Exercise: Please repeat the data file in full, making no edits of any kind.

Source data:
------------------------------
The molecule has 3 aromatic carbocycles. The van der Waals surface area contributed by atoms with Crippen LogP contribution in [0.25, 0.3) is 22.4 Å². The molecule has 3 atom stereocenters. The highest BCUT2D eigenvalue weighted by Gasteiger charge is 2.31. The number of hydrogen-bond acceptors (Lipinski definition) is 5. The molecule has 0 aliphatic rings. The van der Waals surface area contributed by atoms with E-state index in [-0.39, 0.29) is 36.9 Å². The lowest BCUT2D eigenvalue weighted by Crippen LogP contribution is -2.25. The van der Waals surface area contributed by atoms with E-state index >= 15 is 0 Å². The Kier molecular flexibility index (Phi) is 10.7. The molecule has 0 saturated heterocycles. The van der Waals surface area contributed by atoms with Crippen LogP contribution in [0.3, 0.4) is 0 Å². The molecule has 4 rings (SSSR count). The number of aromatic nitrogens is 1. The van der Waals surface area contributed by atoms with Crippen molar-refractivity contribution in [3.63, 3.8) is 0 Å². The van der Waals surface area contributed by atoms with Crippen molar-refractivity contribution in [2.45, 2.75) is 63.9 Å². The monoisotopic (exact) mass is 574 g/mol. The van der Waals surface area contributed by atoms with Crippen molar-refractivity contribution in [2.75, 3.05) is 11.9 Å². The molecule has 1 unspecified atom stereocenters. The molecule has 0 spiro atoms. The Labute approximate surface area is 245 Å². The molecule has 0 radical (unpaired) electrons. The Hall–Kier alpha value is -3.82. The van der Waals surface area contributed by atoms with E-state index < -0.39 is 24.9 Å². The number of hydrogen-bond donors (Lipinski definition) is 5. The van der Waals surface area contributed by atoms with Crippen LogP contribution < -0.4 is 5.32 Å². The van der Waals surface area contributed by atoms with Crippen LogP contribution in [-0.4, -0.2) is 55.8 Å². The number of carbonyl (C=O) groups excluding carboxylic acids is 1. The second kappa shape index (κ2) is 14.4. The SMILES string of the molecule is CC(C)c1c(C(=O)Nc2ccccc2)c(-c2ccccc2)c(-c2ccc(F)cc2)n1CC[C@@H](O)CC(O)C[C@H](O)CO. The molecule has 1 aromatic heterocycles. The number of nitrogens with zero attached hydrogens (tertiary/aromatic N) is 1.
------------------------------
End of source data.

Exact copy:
The molecule has 3 aromatic carbocycles. The van der Waals surface area contributed by atoms with Crippen LogP contribution in [0.25, 0.3) is 22.4 Å². The molecule has 3 atom stereocenters. The highest BCUT2D eigenvalue weighted by Gasteiger charge is 2.31. The number of hydrogen-bond acceptors (Lipinski definition) is 5. The molecule has 0 aliphatic rings. The van der Waals surface area contributed by atoms with E-state index in [-0.39, 0.29) is 36.9 Å². The lowest BCUT2D eigenvalue weighted by Crippen LogP contribution is -2.25. The van der Waals surface area contributed by atoms with E-state index >= 15 is 0 Å². The Kier molecular flexibility index (Phi) is 10.7. The molecule has 0 saturated heterocycles. The van der Waals surface area contributed by atoms with Crippen LogP contribution in [0.3, 0.4) is 0 Å². The molecule has 4 rings (SSSR count). The number of aromatic nitrogens is 1. The van der Waals surface area contributed by atoms with Crippen molar-refractivity contribution in [3.63, 3.8) is 0 Å². The van der Waals surface area contributed by atoms with Crippen molar-refractivity contribution in [2.45, 2.75) is 63.9 Å². The monoisotopic (exact) mass is 574 g/mol. The van der Waals surface area contributed by atoms with Crippen molar-refractivity contribution in [2.75, 3.05) is 11.9 Å². The molecule has 1 unspecified atom stereocenters. The molecule has 0 spiro atoms. The Labute approximate surface area is 245 Å². The molecule has 0 radical (unpaired) electrons. The Hall–Kier alpha value is -3.82. The van der Waals surface area contributed by atoms with E-state index < -0.39 is 24.9 Å². The number of hydrogen-bond donors (Lipinski definition) is 5. The van der Waals surface area contributed by atoms with Crippen LogP contribution < -0.4 is 5.32 Å². The van der Waals surface area contributed by atoms with Crippen LogP contribution in [-0.4, -0.2) is 55.8 Å². The number of carbonyl (C=O) groups excluding carboxylic acids is 1. The second kappa shape index (κ2) is 14.4. The SMILES string of the molecule is CC(C)c1c(C(=O)Nc2ccccc2)c(-c2ccccc2)c(-c2ccc(F)cc2)n1CC[C@@H](O)CC(O)C[C@H](O)CO. The molecule has 1 aromatic heterocycles. The number of nitrogens with zero attached hydrogens (tertiary/aromatic N) is 1.